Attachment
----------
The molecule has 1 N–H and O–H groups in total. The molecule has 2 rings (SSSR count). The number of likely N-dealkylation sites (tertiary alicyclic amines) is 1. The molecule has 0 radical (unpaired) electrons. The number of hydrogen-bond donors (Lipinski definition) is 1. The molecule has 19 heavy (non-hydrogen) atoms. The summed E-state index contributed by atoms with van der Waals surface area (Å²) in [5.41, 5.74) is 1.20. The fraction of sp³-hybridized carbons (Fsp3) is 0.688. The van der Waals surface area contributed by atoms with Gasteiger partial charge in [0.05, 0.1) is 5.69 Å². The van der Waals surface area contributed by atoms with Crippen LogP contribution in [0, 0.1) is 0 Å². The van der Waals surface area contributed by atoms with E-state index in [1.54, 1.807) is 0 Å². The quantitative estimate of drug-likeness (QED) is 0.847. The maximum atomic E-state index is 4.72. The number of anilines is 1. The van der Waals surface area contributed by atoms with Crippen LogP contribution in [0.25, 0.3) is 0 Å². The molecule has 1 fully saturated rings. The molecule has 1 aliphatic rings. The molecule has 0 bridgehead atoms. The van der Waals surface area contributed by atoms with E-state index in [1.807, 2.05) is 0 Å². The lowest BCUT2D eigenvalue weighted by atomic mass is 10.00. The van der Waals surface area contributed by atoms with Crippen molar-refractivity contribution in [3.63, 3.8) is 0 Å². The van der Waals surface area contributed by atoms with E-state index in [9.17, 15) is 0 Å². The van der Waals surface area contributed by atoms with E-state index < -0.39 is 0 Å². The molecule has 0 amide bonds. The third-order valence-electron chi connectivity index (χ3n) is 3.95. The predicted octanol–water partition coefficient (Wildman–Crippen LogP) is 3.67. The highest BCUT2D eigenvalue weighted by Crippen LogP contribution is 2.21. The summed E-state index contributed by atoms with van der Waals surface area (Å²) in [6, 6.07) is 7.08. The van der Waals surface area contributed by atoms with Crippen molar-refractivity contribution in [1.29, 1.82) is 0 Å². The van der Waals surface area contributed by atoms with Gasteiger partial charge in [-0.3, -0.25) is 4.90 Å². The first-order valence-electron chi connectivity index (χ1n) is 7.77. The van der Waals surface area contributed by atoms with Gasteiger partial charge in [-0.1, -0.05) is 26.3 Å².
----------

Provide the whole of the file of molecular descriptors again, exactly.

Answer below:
The molecule has 1 N–H and O–H groups in total. The molecule has 2 rings (SSSR count). The number of likely N-dealkylation sites (tertiary alicyclic amines) is 1. The molecule has 0 radical (unpaired) electrons. The number of hydrogen-bond donors (Lipinski definition) is 1. The molecule has 19 heavy (non-hydrogen) atoms. The summed E-state index contributed by atoms with van der Waals surface area (Å²) in [5.41, 5.74) is 1.20. The fraction of sp³-hybridized carbons (Fsp3) is 0.688. The van der Waals surface area contributed by atoms with Gasteiger partial charge in [0.05, 0.1) is 5.69 Å². The van der Waals surface area contributed by atoms with Crippen LogP contribution in [0, 0.1) is 0 Å². The van der Waals surface area contributed by atoms with E-state index in [1.54, 1.807) is 0 Å². The quantitative estimate of drug-likeness (QED) is 0.847. The maximum atomic E-state index is 4.72. The number of anilines is 1. The van der Waals surface area contributed by atoms with Crippen LogP contribution in [0.25, 0.3) is 0 Å². The molecule has 1 fully saturated rings. The molecule has 1 aliphatic rings. The molecule has 0 bridgehead atoms. The van der Waals surface area contributed by atoms with E-state index in [1.807, 2.05) is 0 Å². The lowest BCUT2D eigenvalue weighted by atomic mass is 10.00. The van der Waals surface area contributed by atoms with Crippen molar-refractivity contribution in [3.63, 3.8) is 0 Å². The van der Waals surface area contributed by atoms with E-state index in [9.17, 15) is 0 Å². The van der Waals surface area contributed by atoms with E-state index < -0.39 is 0 Å². The molecule has 0 amide bonds. The third-order valence-electron chi connectivity index (χ3n) is 3.95. The predicted octanol–water partition coefficient (Wildman–Crippen LogP) is 3.67. The highest BCUT2D eigenvalue weighted by Crippen LogP contribution is 2.21. The summed E-state index contributed by atoms with van der Waals surface area (Å²) in [6, 6.07) is 7.08. The van der Waals surface area contributed by atoms with Crippen molar-refractivity contribution in [1.29, 1.82) is 0 Å². The van der Waals surface area contributed by atoms with Gasteiger partial charge in [-0.3, -0.25) is 4.90 Å². The first-order valence-electron chi connectivity index (χ1n) is 7.77. The van der Waals surface area contributed by atoms with Gasteiger partial charge in [-0.1, -0.05) is 26.3 Å².